Stam persists with his fuzzy math on state revenues

"Everything is just fine," said the Captain of the Titanic:

Regarding the Charlotte Observer column “A shortfall of candor” that you reprinted Feb. x: Taylor Batten confuses “revenue” with “budget” There is a $271 million “shortfall” from the 2014 prophecies about the 2014-2015 budget. The budget itself contains explicit language that the governor shall reduce expenditures to not exceed actual revenue. North Carolina does not print money or borrow for current expenses.

The “cautious, conservative consensus forecast” for the General Fund is $20,730,100,000. This is $586,400,000 more than collected in fiscal year 2013-14. That is a 2.9 percent increase, not a decrease. For that same time period, inflation plus population growth is estimated by our nonpartisan professional fiscal staff between 2.8 percent and 3 percent.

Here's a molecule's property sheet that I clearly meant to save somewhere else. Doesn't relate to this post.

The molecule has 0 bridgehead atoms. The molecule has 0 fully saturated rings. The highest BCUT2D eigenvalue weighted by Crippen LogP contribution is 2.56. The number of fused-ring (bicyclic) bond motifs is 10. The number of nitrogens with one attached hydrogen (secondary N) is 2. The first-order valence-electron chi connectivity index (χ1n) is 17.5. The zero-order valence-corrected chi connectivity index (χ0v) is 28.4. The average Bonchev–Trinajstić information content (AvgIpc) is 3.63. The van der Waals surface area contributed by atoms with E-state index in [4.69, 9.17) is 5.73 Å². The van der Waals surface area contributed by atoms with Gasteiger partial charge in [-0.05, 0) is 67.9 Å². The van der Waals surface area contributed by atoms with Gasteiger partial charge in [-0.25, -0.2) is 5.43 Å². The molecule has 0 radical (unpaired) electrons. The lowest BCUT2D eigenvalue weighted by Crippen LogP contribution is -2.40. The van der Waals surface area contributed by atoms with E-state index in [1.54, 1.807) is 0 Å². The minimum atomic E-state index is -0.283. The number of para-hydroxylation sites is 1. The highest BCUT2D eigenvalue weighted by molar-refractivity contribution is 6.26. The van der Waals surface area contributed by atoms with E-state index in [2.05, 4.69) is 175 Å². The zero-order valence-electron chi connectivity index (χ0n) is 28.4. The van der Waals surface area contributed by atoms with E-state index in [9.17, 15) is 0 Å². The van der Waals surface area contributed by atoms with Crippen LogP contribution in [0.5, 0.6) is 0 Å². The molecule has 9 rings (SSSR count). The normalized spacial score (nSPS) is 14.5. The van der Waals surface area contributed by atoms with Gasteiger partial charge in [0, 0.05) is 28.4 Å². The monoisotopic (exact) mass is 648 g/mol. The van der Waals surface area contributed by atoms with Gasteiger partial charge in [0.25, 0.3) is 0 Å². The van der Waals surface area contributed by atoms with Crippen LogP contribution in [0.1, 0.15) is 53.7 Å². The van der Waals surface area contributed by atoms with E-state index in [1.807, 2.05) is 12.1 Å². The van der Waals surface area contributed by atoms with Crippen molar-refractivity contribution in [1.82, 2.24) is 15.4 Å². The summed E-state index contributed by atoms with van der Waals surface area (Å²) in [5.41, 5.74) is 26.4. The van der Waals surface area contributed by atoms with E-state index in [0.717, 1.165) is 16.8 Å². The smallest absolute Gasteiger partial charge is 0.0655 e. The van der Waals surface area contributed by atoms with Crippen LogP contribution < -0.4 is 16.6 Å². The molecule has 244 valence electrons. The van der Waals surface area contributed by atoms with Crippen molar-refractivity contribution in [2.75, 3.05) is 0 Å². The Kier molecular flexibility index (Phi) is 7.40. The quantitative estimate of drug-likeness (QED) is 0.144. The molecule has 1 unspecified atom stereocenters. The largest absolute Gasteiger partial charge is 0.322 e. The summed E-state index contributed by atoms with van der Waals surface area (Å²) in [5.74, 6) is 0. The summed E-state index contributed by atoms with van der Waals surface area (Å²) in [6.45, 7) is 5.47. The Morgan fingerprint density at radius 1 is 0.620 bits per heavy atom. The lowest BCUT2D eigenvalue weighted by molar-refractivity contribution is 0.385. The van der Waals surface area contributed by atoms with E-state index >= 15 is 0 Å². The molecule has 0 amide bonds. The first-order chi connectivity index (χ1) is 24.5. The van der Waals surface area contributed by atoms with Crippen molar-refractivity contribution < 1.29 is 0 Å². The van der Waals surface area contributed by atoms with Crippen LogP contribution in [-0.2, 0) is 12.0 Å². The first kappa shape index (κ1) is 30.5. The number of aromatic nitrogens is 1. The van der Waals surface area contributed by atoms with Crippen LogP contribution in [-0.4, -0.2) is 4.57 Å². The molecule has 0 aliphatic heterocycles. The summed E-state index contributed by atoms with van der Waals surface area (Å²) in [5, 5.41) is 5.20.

Dude, inflation and population growth might have some bearing when you're comparing budgets and revenues separated by 5-10 years or more, but were talking this year vs last year. And last year you had $20,954,461,349 to play with, before you socked away some $300 million for use this year. And according to the Governor's projections from just last year, you should have had $21,090,914,663 to play with this year, and that was already factoring in over $500 million in reduced tax collections. The bottom line? How in the hell are we supposed to figure out the bottom line when you play 3 Card Monty with the money every year? But it appears that $271 million shortfall is really over twice as much, well past the catastrophic point.